If tax take increase by that amount the deficit next year is lower not higher if all spending is equal.

No?
Ok this is quite interesting - I think you have a point. The problem is that this is using an interest rate on the debt which is already taking into account the fiscal policy of the government - it all depends how much the markets trust you to pay back your debt pile because eventually you have to pay back the principal.

I'm just going to quickly model this in Excel before I confuse myself with back-of-the-envelope calculations!
4. (Original post by Budgie)
Ok this is quite interesting - I think you have a point. The problem is that this is using an interest rate on the debt which is already taking into account the fiscal policy of the government - it all depends how much the markets trust you to pay back your debt pile because eventually you have to pay back the principal.

I'm just going to quickly model this in Excel before I confuse myself with back-of-the-envelope calculations!
The market sets the interest rate so how does it matter what the market does or does not take into account?
I think you're over estimating Govt IT :P

I'd be interested to know if unis have lists of graduates (probably) and their dates of birth (unlikely), for say the 1950's.

Not that it'd be computerised even if they do.

There would be a lot of John Smiths arguing 'it wasn't me' :P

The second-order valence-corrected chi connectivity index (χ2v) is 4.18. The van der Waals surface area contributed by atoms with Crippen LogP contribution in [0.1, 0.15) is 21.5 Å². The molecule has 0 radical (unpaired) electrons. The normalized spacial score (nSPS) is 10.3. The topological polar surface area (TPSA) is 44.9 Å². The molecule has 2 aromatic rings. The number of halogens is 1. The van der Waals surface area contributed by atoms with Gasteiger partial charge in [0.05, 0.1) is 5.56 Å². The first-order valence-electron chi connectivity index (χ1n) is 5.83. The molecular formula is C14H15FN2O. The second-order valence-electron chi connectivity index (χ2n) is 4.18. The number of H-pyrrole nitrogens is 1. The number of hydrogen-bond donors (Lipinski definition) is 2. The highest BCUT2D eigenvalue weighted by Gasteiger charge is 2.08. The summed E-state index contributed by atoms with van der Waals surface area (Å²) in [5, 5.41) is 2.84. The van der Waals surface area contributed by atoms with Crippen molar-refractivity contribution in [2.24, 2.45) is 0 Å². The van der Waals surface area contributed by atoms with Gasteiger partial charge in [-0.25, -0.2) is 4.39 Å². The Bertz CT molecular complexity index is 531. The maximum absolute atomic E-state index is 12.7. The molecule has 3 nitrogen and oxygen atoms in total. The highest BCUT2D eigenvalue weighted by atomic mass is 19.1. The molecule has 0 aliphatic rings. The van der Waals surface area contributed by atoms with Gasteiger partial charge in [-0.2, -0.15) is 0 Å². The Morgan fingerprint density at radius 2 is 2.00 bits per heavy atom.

The Queens College Register goes back far further than that, my father graduated circa 1947/1948 and he is not nearly the earliest graduate. Anyway if you only levy say to age 65, and the graduates were at least 20 on graduation (Scotland, I doubt very many in England under 21) then if 65 in say 2011 you really only need go back until 1966.

The registers of Births and Deaths coupled with NI and National Health records would likely have most of the data required, besides in the main most people are law abiding, if a tax is levied with a duty to disclose and normal penalties for non disclosure I would think you would get 90% of still resident graduates fairly easily.

I would be very surprised if the Universities do not have listings on databases, they spend a fortune writing to and phoning graduates for donations, Edinburgh has a small team whose function is to raise such funds. My son's University writes to us , his parents, looking for donations and neither of us went to his University.
The market sets the interest rate so how does it matter what the market does or does not take into account?
Because if the government announced tomorrow that we were no longer going to take fiscal measures but were just going to let growth eliminate the deficit, the yield on the bond would go through the roof.